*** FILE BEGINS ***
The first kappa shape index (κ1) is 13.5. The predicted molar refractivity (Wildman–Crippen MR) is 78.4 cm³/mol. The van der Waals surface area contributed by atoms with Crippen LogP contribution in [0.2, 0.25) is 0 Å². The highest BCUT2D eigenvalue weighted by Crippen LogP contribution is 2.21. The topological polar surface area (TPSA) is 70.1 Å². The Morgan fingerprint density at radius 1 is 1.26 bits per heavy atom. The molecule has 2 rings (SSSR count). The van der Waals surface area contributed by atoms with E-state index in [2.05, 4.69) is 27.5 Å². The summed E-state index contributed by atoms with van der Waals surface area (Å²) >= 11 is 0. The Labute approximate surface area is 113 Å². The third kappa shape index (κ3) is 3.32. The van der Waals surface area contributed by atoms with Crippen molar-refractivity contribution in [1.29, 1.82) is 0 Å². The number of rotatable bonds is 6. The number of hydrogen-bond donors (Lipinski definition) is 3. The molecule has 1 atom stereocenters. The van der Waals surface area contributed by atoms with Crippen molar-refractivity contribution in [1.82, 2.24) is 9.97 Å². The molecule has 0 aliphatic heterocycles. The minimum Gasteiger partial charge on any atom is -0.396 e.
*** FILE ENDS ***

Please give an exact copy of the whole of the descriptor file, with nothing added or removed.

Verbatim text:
The first kappa shape index (κ1) is 13.5. The predicted molar refractivity (Wildman–Crippen MR) is 78.4 cm³/mol. The van der Waals surface area contributed by atoms with Crippen LogP contribution in [0.2, 0.25) is 0 Å². The highest BCUT2D eigenvalue weighted by Crippen LogP contribution is 2.21. The topological polar surface area (TPSA) is 70.1 Å². The Morgan fingerprint density at radius 1 is 1.26 bits per heavy atom. The molecule has 2 rings (SSSR count). The van der Waals surface area contributed by atoms with E-state index in [2.05, 4.69) is 27.5 Å². The summed E-state index contributed by atoms with van der Waals surface area (Å²) >= 11 is 0. The Labute approximate surface area is 113 Å². The third kappa shape index (κ3) is 3.32. The van der Waals surface area contributed by atoms with Crippen molar-refractivity contribution in [1.29, 1.82) is 0 Å². The number of rotatable bonds is 6. The number of hydrogen-bond donors (Lipinski definition) is 3. The molecule has 1 atom stereocenters. The van der Waals surface area contributed by atoms with Crippen molar-refractivity contribution in [1.82, 2.24) is 9.97 Å². The molecule has 0 aliphatic heterocycles. The minimum Gasteiger partial charge on any atom is -0.396 e.